This essay was originally published in the National Interest. It can be read here in its original form.
A cascade of recent incidents and missteps, including the tragic killing of sixteen sleeping Afghan villagers by a U.S. soldier in Kandahar and the burning of Korans at the Bagram air base, has riled many and escalated tensions between the United States and Afghanistan. The episodes have also effectively endangered U.S. efforts to work closely with Afghan security forces as the country transitions to Afghan control. In addition, it has prompted regular calls that the United States should immediately end the Afghan mission and withdraw its troops. And all of this comes at a time when Washington and Kabul are still at odds over a now long-negotiated strategic-partnership agreement, which many believe will be inked before the NATO Chicago Summit in May. It is perhaps natural for both Americans and Afghans to consider why such an arrangement is important.
While a sizable number of Afghans believe that their country needs such a partnership for the sustainability of their security and economy, there is also a growing perception, mostly among Afghan officials, that the United States needs Afghanistan more than the other way around. These views are often heard among the chattering class of government officials in Kabul who work to create circumstances that are neither in the best interest of Afghanistan nor conducive to a lasting U.S.-Afghanistan relationship. But Afghans should not ask why such a partnership with the United States is needed—but rather what is at stake if such an agreement is not finalized.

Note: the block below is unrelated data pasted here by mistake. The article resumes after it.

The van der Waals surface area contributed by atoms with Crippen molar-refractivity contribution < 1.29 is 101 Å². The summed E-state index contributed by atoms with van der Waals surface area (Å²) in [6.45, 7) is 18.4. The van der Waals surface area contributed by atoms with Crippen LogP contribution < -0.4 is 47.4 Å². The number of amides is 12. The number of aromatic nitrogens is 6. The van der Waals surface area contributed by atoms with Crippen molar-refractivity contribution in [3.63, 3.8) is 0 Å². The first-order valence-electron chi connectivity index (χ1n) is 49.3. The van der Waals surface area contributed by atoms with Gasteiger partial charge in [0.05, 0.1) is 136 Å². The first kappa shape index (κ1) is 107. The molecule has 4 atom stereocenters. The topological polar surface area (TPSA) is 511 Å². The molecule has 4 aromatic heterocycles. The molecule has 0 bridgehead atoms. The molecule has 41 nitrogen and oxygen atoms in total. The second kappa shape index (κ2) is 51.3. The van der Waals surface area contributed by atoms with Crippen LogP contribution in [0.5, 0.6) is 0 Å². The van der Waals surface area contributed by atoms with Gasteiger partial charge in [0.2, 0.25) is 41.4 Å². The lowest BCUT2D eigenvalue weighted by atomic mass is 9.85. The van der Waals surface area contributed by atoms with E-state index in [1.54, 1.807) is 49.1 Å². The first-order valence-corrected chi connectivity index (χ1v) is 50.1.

It’s often downplayed or forgotten, but the United States has direct national-security interests in Afghanistan. Over the years, the United States grappled with several serious security challenges that stemmed from Taliban control of the country in the 1990s, including the sanctuary provided to international terrorist groups such as al-Qaeda. In the wake of the U.S.-led invasion of Afghanistan in 2001, these elements were simply rerouted, not defeated, and are still potent and at large. An accelerated U.S. troop withdrawal would most likely result in a situation reminiscent of the 1990s.
Intransigence and dismissal of a strategic-partnership agreement potentially risks Afghanistan’s enduring strategic presence in the region. Without an agreement, Afghanistan may suffer continued interference in its internal affairs. This is why regional actors such as Pakistan and Iran, and seditious elements like the Taliban, are opposed to an enduring U.S. presence in the region and will not help end the decade-long Afghan conflict.
Foundations of Stability
The foreign aid and capital currently keeping Afghanistan afloat will likely exit the country in tandem with the 2014 drawdown of foreign combat forces. Without lasting U.S. support and $8 to $10 billion in open-ended funding every year—with at least half that amount guaranteed by the strategic pact—running the government in Kabul as well as operating and sustaining the current growth level of the Afghan army and police beyond 2014 will be virtually impossible. Despite the frivolous differences, nonstrategic preconditions and red lines currently in play between the two parties in finalizing the pact, Afghan leaders must recognize that they cannot afford to compromise the lives and security of millions of Afghans and the future stability of the country and region as a whole.